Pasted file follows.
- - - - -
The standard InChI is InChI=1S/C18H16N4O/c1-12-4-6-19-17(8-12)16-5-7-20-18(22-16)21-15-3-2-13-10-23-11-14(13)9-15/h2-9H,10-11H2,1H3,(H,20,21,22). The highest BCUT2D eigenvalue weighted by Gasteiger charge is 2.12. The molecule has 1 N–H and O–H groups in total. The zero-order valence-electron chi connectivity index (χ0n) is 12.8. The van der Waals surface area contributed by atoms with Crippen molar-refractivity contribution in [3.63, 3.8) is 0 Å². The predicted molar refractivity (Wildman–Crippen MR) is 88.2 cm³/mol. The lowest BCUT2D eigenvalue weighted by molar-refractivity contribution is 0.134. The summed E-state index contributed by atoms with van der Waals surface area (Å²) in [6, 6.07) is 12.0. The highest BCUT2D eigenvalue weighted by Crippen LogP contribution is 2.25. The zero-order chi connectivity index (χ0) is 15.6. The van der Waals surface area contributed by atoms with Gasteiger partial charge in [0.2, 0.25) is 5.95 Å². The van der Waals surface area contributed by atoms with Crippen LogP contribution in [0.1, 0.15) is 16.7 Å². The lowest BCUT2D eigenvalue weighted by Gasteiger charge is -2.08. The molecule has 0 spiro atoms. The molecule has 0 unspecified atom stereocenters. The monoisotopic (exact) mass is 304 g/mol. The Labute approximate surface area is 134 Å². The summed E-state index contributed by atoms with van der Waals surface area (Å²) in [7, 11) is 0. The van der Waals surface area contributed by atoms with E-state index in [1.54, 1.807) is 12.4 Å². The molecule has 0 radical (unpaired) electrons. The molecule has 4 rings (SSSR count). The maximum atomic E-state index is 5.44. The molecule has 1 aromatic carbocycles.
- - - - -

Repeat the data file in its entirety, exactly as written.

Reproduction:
The standard InChI is InChI=1S/C18H16N4O/c1-12-4-6-19-17(8-12)16-5-7-20-18(22-16)21-15-3-2-13-10-23-11-14(13)9-15/h2-9H,10-11H2,1H3,(H,20,21,22). The highest BCUT2D eigenvalue weighted by Gasteiger charge is 2.12. The molecule has 1 N–H and O–H groups in total. The zero-order valence-electron chi connectivity index (χ0n) is 12.8. The van der Waals surface area contributed by atoms with Crippen molar-refractivity contribution in [3.63, 3.8) is 0 Å². The predicted molar refractivity (Wildman–Crippen MR) is 88.2 cm³/mol. The lowest BCUT2D eigenvalue weighted by molar-refractivity contribution is 0.134. The summed E-state index contributed by atoms with van der Waals surface area (Å²) in [6, 6.07) is 12.0. The highest BCUT2D eigenvalue weighted by Crippen LogP contribution is 2.25. The zero-order chi connectivity index (χ0) is 15.6. The van der Waals surface area contributed by atoms with Gasteiger partial charge in [0.2, 0.25) is 5.95 Å². The van der Waals surface area contributed by atoms with Crippen LogP contribution in [0.1, 0.15) is 16.7 Å². The lowest BCUT2D eigenvalue weighted by Gasteiger charge is -2.08. The molecule has 0 spiro atoms. The molecule has 0 unspecified atom stereocenters. The monoisotopic (exact) mass is 304 g/mol. The Labute approximate surface area is 134 Å². The summed E-state index contributed by atoms with van der Waals surface area (Å²) in [7, 11) is 0. The van der Waals surface area contributed by atoms with E-state index in [1.54, 1.807) is 12.4 Å². The molecule has 0 radical (unpaired) electrons. The molecule has 4 rings (SSSR count). The maximum atomic E-state index is 5.44. The molecule has 1 aromatic carbocycles.